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Volume 2, Number 50              January 26 - February 1, 2003            Quezon City, Philippines

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'European street' says 'no' to U.S. war on Iraq; 
Canadians call U.S. international 'bully'

By Edward M. Gomez
SF Gate

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"Mr. Bush has not made clear why a war against Iraq is necessary,"
Toronto's Globe and Mail asserted this week, repeating a criticism that the United States has been hearing for months from foes and allies alike around the world.

Washington cannot even expect its normally cooperative northern neighbor to instantly fall into lockstep with its policies and plans, according to the editorial; now, more than a year into George W. Bush's war on terrorism, "67 percent of Canadians think the United States is 'starting to act like a bully with the rest of the world.'" (Maclean's)

At the same time, Ottawa appears officially ambivalent with regard to Washington's proposed war against Iraq. In a year-end interview, Canadian Prime Minister Jean Chretien, reflecting popular attitudes, said, "If the United Nations says there shouldn't be war, we in Canada never went to war without the authorization of the United Nations." (Montreal Gazette)

More recently, though, Canadian Defense Minister John McCallum met with U.S. Defense Secretary Donald Rumsfeld at the Pentagon. Afterward, McCallum said (as reported in the Montreal Gazette), "Some may say we're doing it only with a U.N. mandate. We're saying we much prefer that, but we may do it otherwise."

If the Ottawa government's position sounds fuzzy and indecisive, it is. "And so," the Globe and Mail concluded, after Rumsfeld and McCallum's meeting, "Canada's position on Iraq is spelled out a little more clearly, but with no more impact: We'll definitely wage war if the United Nations deems it necessary, and maybe too if it doesn't. We will, in other words, likely go with pretty much whatever the United States sets out to achieve."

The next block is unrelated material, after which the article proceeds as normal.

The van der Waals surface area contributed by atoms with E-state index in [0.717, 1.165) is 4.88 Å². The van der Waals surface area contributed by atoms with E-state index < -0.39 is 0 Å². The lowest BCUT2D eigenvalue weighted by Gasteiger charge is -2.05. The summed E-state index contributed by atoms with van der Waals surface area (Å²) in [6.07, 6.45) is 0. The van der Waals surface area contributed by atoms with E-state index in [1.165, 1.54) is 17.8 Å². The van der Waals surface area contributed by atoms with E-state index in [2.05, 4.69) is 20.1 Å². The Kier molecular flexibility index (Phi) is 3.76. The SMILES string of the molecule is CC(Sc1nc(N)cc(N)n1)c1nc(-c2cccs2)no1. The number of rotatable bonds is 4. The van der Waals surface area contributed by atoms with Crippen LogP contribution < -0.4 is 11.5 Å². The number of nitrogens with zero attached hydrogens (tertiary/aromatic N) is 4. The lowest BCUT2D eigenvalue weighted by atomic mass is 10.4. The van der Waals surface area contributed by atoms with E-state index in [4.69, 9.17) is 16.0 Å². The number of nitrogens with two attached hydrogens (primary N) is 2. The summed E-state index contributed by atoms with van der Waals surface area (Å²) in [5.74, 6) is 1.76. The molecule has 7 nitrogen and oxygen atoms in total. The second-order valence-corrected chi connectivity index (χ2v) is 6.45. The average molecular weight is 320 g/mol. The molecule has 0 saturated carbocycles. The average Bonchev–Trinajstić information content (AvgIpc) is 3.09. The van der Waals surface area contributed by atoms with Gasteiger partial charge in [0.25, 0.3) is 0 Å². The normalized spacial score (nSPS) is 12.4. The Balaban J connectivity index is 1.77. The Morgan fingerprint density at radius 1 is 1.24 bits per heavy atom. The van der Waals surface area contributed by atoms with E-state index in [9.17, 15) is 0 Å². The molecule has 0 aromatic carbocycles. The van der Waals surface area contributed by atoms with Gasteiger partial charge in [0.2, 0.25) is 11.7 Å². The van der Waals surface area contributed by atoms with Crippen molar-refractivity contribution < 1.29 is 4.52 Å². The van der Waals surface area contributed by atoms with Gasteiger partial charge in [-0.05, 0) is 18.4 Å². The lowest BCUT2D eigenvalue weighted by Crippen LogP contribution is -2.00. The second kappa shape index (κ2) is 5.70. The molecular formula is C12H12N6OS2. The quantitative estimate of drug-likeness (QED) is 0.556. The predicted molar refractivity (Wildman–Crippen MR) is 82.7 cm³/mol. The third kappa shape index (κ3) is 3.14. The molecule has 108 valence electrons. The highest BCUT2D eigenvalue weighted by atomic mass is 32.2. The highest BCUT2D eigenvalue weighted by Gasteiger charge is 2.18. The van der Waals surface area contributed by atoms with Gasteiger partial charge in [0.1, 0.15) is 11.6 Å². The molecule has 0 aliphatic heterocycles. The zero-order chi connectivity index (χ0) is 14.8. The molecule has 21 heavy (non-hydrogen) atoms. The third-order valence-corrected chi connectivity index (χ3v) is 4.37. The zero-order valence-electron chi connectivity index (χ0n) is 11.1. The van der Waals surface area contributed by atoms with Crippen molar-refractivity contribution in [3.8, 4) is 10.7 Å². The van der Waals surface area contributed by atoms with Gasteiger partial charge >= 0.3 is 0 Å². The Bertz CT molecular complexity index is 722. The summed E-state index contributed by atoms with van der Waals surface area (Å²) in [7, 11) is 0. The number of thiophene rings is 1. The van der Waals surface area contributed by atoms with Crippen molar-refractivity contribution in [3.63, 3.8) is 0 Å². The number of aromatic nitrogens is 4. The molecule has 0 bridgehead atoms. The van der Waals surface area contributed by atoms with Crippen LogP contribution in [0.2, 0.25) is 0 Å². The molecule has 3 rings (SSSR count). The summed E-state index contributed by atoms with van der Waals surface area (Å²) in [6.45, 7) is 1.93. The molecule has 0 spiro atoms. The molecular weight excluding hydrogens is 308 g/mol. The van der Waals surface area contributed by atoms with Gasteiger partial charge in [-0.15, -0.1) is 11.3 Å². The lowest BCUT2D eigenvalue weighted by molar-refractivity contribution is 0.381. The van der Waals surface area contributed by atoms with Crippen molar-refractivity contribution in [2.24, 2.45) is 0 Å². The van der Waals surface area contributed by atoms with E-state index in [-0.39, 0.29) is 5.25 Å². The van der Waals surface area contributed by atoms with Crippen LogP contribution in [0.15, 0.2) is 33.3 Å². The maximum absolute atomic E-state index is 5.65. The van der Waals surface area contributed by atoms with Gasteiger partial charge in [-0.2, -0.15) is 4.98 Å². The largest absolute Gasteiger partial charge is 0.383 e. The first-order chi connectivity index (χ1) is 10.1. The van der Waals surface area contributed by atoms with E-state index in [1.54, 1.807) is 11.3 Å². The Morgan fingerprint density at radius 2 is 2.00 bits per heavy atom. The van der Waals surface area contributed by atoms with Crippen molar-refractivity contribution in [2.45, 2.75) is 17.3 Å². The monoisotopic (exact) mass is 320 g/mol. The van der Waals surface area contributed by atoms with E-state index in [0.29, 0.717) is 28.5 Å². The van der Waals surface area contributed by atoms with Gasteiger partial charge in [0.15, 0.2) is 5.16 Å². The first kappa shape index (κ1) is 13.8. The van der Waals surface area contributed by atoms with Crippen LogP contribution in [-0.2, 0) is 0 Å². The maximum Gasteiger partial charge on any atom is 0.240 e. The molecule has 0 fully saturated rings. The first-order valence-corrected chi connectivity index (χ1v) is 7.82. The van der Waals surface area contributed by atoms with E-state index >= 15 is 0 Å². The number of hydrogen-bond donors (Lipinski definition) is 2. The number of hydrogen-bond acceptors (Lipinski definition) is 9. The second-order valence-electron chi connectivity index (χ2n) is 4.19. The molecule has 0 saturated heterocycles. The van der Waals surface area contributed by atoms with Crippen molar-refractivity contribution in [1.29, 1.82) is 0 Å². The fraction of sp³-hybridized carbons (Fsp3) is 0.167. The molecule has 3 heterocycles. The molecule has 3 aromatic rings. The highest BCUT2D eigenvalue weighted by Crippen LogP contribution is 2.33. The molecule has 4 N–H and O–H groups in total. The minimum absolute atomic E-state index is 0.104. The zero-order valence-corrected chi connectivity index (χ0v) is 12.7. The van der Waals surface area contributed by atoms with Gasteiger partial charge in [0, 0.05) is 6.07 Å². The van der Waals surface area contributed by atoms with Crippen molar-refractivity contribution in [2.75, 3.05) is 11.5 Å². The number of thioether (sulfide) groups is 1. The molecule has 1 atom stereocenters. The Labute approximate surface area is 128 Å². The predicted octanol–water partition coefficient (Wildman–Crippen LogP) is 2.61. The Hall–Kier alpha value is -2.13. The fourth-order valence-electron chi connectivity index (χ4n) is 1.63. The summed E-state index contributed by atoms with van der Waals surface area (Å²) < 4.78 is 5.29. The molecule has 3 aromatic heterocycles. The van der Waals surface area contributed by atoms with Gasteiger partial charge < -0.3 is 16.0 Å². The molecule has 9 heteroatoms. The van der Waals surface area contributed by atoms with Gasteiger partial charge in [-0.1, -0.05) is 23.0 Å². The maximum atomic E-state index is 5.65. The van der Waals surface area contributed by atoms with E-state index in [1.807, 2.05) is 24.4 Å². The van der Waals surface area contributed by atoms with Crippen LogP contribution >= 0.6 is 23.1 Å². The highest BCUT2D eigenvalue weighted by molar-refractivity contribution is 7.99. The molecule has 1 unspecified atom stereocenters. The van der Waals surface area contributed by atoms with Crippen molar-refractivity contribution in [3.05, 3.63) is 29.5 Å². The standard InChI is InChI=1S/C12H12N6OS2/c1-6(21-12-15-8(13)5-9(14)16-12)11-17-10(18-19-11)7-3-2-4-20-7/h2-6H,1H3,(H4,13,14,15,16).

Maclean's echoed that sense of resignation to geopolitical reality. "We need the U.S. far more than they need us -- and policies are often easier to change than perceptions," the newsmagazine's editor said.

Still, as editorials and newspaper chat boards across Canada continue to show, Canadians remain dramatically divided in their allegiance to Bush's America and its war-making aims. A Montreal Gazette commentator put it plainly: "There are two issues for Canada to consider: Is joining the Americans the right thing to do, and do we have the means to do it?"  

* * * *  

France's Le Monde, taking the pulse of the continent in one of its most forceful editorials since the terrorist events of September 2001, has emphatically stated, "Europeans say, 'No.' No to a war against Iraq in the current state of affairs."

Noting that European opinion "perhaps will not weigh heavily in the United States' decision" to go to war, the authoritative French daily nevertheless insisted that the nearly 60 percent of Britons and more than 70 percent of French citizens, along with large numbers of other Europeans who oppose a war, "cannot be ignored." The "European street," Le Monde observed, has chosen the path of peace-making recommended by Pope John Paul II.